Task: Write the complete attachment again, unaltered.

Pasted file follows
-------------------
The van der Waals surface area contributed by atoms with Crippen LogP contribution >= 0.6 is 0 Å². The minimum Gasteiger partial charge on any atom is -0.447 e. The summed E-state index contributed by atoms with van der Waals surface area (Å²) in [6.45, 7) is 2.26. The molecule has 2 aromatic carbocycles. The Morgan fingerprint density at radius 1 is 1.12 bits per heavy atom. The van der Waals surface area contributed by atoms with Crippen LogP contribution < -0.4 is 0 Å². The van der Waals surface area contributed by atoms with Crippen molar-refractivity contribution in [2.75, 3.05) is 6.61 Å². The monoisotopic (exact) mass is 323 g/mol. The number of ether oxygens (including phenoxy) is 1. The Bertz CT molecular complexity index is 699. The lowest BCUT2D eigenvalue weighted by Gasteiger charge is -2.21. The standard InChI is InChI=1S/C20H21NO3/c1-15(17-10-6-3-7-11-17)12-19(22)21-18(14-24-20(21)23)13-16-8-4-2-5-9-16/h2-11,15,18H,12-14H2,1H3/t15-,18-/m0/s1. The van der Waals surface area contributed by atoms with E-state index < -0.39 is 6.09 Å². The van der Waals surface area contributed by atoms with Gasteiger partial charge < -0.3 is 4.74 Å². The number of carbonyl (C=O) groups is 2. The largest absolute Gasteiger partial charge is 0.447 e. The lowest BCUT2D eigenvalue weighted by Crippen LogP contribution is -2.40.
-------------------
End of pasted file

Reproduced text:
The van der Waals surface area contributed by atoms with Crippen LogP contribution >= 0.6 is 0 Å². The minimum Gasteiger partial charge on any atom is -0.447 e. The summed E-state index contributed by atoms with van der Waals surface area (Å²) in [6.45, 7) is 2.26. The molecule has 2 aromatic carbocycles. The Morgan fingerprint density at radius 1 is 1.12 bits per heavy atom. The van der Waals surface area contributed by atoms with Crippen LogP contribution < -0.4 is 0 Å². The van der Waals surface area contributed by atoms with Crippen molar-refractivity contribution in [2.75, 3.05) is 6.61 Å². The monoisotopic (exact) mass is 323 g/mol. The number of ether oxygens (including phenoxy) is 1. The Bertz CT molecular complexity index is 699. The lowest BCUT2D eigenvalue weighted by Gasteiger charge is -2.21. The standard InChI is InChI=1S/C20H21NO3/c1-15(17-10-6-3-7-11-17)12-19(22)21-18(14-24-20(21)23)13-16-8-4-2-5-9-16/h2-11,15,18H,12-14H2,1H3/t15-,18-/m0/s1. The van der Waals surface area contributed by atoms with E-state index < -0.39 is 6.09 Å². The van der Waals surface area contributed by atoms with Gasteiger partial charge < -0.3 is 4.74 Å². The number of carbonyl (C=O) groups is 2. The largest absolute Gasteiger partial charge is 0.447 e. The lowest BCUT2D eigenvalue weighted by Crippen LogP contribution is -2.40.